Extension of Border Security Forces Jurisdiction in Punjab | Day 1: Court frames issues

Extension of Border Security Forces Jurisdiction in Punjab

Judges: D.Y. Chandrachud CJI, J.B. Pardiwala J, Manoj Misra J

On 22 January 2023, a Bench led by Chief Justice D.Y. Chandrachud framed issues in the case filed by the state of Punjab against the Union’s extension of the Border Security Force’s (BSF) jurisdiction in 2021.

Previously, on 1 December 2023, the Court had directed Solicitor General Tushar Mehta and the Additional Advocate General of Punjab Shadan Farasat, to exchange issues they considered relevant to the case.


On 11 October 2021, the Union issued a notification extending the BSF’s jurisdiction in Punjab  from 15 to 50 km from the international border with Pakistan. The notification introduced uniformity in the BSF’s jurisdiction in border states.

Soon after, on 1 December 2021, the Punjab government moved the Supreme Court challenging the notification. The state government raised questions about executive competence and interference in the state’s legislative domain.

The Punjab government claimed  the Union’s  decision violated the federal structure of governance.

CJI Chandrachud: An argument cannot be an issue

“What is the extent of judicial review in a matter considering the jurisdiction of an armed force of the Union for ensuring the security of the border…” the CJI read out the first issue suggested in the SGI’s note.

“That’s an argument for when the matter comes up (for hearing),” the CJI told Mehta.

But Mehta insisted that ever since independence, the Union has defined the area within which the BSF will have jurisdiction. “This would not impinge upon the (jurisdiction of the) local police.”

Issues of law

The Punjab government contends that it has legislative power on public order and police under Entries 1 and 2 of the State List of the Seventh Schedule.

However, the lists contain certain caveats. The entry on public order excludes the state government’s power over the armed forces of the Union. The entry on police is subject to provisions of entry 2A of the Union List (deployment of armed forces of the Union)

The Union List, through Entry 1, gives the Union Government exclusive power over defence, including preparation for defence. Entry 2 gives the Union power over all armed forces. 

The Court decided to examine whether the 2021 notification amounts to an “unconstitutional interference in the legislative domain of the state.”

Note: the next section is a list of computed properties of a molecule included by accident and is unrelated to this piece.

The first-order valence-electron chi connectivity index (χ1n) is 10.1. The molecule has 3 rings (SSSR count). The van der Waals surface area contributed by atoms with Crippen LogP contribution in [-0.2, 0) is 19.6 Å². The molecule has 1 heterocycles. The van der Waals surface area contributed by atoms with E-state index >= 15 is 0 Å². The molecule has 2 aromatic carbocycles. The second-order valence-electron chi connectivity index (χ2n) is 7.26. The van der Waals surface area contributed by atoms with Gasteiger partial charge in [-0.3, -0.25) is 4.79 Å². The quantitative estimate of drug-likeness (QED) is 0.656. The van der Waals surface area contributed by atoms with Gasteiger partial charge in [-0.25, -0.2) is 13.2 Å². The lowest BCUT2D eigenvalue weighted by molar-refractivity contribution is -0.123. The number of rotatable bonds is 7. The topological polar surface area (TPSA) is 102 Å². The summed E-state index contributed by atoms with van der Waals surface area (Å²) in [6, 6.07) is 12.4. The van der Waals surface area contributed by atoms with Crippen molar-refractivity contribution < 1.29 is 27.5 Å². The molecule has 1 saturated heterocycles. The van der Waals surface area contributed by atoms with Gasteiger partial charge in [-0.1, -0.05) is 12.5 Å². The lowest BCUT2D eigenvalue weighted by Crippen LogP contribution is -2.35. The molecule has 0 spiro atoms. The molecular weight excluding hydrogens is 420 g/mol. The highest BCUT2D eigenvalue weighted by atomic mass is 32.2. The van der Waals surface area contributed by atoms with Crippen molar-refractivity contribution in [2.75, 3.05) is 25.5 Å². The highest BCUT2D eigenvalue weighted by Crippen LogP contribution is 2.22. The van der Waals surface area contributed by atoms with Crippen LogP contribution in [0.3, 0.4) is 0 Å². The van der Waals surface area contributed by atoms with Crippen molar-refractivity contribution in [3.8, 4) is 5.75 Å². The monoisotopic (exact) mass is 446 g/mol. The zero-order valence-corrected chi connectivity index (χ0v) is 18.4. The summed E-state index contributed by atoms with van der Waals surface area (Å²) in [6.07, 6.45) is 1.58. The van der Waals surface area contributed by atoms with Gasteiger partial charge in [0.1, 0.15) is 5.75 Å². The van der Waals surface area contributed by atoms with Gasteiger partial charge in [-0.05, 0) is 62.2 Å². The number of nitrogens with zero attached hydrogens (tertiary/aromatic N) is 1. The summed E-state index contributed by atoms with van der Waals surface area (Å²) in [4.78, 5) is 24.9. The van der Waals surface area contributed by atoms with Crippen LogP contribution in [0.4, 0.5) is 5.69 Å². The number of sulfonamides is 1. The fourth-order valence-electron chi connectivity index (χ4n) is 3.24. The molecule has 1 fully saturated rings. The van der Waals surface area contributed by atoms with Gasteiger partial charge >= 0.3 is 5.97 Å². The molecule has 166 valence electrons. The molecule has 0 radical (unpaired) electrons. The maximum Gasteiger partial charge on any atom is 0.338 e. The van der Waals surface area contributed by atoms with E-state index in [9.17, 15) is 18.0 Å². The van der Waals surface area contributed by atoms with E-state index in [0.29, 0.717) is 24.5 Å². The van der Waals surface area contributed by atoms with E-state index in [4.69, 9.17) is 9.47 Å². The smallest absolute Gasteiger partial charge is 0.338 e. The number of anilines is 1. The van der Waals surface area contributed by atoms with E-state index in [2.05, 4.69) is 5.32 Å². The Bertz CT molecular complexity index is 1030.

Additionally, under Section 139 of the Border Security Force Act 1968, the Union is empowered to publish any Order regarding the jurisdiction of the BSF in areas adjoining the borders of India. As per the provision, the jurisdiction of BSF can only extend to “local limits of such area adjoining the borders of India”.

In this context, the top court  also decided to examine whether the increase of BSF’s jurisdiction from 15 to 50 Kms is beyond the “local limits of areas adjoining the borders of India” under Section 139(1). The bench will also determine if the extension of the jurisdiction through a notification was an “arbitrary exercise of power” by the Union.

Another issue the court will deliberate upon is whether the Union is obligated to treat all states alike while determining “local limits” and the factor that should be taken into account while doing so.

Issue of maintainability

The Court will also hear arguments on the maintainability of the present suit challenging an executive notification under Article 131 (original jurisdiction of the Supreme Court).

The Supreme Court in State of Madhya Pradesh v Union of India (2011) had observed that for challenges to the validity of a central “or other law”, the appropriate forum is the extraordinary writ jurisdiction under Articles 32 and 226. The Court had discouraged recourse of an original suit under Article 131.

Arguments to commence in April 2024

The Court has appointed advocates Harshit Anand and Kanu Agarwal as nodal counsels to prepare a common compilation to be relied upon by the parties and the Bench during arguments. The compilations are to be filed by  31 March 2024. The Union was given two weeks to file its response.

The matter will be heard next in the third week of April 2024.